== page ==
EDMONTON – In Alberta, there’s a record number of COVID-19 patients in ICUs, right as we head into the so-called “trauma season”, when hospitals tend to see a wave of more complex patient injuries which happen during warmer months.
And with an anticipated influx of people require emergency care, healthcare professionals are worried Alberta’s health system could quickly become overwhelmed.
“The may long weekend is coming up and we’re going to see other hospital stretchers. This is our trauma season,” said Dr. Darren Markland and ICU physicians at Edmonton’s Royal Alexandra Hospital.
“So, that puts a lot of pressure on more peripheral ICUs and hospitals. As we take more trauma patients, we may not be able to take as many COVID patients like we were before. Trauma patients are much more complex, require disciplinary care, stay in the ICU longer.”
Each zone in Alberta has its own trauma centres.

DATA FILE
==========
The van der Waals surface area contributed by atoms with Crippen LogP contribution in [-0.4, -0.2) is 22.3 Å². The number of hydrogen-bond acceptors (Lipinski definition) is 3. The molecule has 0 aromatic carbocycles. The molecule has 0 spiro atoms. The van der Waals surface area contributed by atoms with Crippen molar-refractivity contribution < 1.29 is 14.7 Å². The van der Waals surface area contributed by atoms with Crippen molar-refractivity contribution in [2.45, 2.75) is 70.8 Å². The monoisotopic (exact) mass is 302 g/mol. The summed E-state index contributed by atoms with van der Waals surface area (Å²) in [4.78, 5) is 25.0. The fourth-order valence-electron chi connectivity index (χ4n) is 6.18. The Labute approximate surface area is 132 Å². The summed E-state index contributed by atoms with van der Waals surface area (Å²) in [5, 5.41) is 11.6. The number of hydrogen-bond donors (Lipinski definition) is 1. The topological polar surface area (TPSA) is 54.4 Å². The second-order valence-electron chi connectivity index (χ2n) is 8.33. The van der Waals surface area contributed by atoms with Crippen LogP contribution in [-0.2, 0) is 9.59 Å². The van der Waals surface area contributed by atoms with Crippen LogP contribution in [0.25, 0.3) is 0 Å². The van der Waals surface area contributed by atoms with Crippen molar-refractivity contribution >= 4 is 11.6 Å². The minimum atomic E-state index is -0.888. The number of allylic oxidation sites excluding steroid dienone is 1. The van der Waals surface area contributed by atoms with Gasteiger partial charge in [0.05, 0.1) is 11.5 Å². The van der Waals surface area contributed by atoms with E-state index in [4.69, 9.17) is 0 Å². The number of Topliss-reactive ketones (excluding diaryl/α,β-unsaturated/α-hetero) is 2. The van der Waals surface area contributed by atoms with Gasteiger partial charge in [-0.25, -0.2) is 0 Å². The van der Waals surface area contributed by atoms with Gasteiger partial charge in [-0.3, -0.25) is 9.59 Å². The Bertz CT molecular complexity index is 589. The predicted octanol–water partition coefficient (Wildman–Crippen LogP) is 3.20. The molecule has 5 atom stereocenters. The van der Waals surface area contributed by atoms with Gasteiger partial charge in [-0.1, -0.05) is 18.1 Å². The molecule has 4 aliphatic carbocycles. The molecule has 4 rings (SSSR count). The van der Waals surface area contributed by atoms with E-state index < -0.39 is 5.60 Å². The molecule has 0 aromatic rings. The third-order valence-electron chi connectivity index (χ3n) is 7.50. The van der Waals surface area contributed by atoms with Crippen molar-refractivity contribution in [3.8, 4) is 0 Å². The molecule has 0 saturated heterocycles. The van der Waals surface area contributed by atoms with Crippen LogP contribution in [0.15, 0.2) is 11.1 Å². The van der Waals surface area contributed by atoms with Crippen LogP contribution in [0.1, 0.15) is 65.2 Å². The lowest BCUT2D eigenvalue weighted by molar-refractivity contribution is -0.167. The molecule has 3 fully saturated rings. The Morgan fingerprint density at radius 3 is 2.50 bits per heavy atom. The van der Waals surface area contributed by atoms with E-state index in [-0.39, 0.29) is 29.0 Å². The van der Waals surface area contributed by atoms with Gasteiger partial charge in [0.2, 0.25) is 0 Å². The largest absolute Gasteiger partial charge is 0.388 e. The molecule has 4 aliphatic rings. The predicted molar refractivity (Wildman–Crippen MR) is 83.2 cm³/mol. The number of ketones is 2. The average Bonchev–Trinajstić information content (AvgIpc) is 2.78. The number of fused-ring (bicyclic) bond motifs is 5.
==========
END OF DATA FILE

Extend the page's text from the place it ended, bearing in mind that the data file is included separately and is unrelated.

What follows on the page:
The Foothills Hospital–one of two trauma centres in Calgary–saw over 1,100 trauma patients in 2019. Things like drunken ATV accidents, car crashes, and falls are the major causes.
Last summer, we saw growth in cases after every long weekend and very few restrictions, so this colder weather and the current health measures may be a saving grace for the hospital system.
Markland says this third wave has been different in the hospitals–younger patients mean they’re coming through faster, and there’s that extra optimism because of vaccination rates.
Staff are also more prepared. He says they know what they’re doing after three waves of this virus, but he says healthcare providers anticipate a fourth wave that will be completely different.
“The fourth wave is going to be comprised of chronic health issues, abuse, substance, mental health. The system itself is going to be strained for a long time after we get over the virus,” he said.